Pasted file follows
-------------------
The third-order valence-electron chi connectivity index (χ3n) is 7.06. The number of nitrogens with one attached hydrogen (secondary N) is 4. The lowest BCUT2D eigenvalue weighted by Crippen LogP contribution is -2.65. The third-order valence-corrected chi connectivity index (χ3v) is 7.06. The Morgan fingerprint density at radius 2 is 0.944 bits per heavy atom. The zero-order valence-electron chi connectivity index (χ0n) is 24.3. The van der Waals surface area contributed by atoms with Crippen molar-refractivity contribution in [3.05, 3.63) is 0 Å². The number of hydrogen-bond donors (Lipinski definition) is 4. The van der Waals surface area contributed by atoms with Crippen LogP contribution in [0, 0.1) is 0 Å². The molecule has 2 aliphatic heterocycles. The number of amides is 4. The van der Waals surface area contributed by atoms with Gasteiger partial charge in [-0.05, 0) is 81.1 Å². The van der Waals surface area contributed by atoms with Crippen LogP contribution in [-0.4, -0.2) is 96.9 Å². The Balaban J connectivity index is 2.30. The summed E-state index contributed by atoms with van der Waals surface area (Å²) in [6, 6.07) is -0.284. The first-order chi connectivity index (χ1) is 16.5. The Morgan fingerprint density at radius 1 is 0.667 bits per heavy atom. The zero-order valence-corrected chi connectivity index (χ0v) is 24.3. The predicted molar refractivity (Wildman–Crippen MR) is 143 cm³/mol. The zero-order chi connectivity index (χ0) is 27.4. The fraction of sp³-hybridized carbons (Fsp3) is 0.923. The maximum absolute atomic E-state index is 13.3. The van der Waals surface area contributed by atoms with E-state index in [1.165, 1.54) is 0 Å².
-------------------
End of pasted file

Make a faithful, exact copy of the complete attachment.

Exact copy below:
The third-order valence-electron chi connectivity index (χ3n) is 7.06. The number of nitrogens with one attached hydrogen (secondary N) is 4. The lowest BCUT2D eigenvalue weighted by Crippen LogP contribution is -2.65. The third-order valence-corrected chi connectivity index (χ3v) is 7.06. The Morgan fingerprint density at radius 2 is 0.944 bits per heavy atom. The zero-order valence-electron chi connectivity index (χ0n) is 24.3. The van der Waals surface area contributed by atoms with Crippen molar-refractivity contribution in [3.05, 3.63) is 0 Å². The number of hydrogen-bond donors (Lipinski definition) is 4. The van der Waals surface area contributed by atoms with Crippen LogP contribution in [0, 0.1) is 0 Å². The molecule has 2 aliphatic heterocycles. The number of amides is 4. The van der Waals surface area contributed by atoms with Gasteiger partial charge in [-0.05, 0) is 81.1 Å². The van der Waals surface area contributed by atoms with Crippen LogP contribution in [-0.4, -0.2) is 96.9 Å². The Balaban J connectivity index is 2.30. The summed E-state index contributed by atoms with van der Waals surface area (Å²) in [6, 6.07) is -0.284. The first-order chi connectivity index (χ1) is 16.5. The Morgan fingerprint density at radius 1 is 0.667 bits per heavy atom. The zero-order valence-corrected chi connectivity index (χ0v) is 24.3. The predicted molar refractivity (Wildman–Crippen MR) is 143 cm³/mol. The zero-order chi connectivity index (χ0) is 27.4. The fraction of sp³-hybridized carbons (Fsp3) is 0.923. The maximum absolute atomic E-state index is 13.3. The van der Waals surface area contributed by atoms with E-state index in [1.165, 1.54) is 0 Å².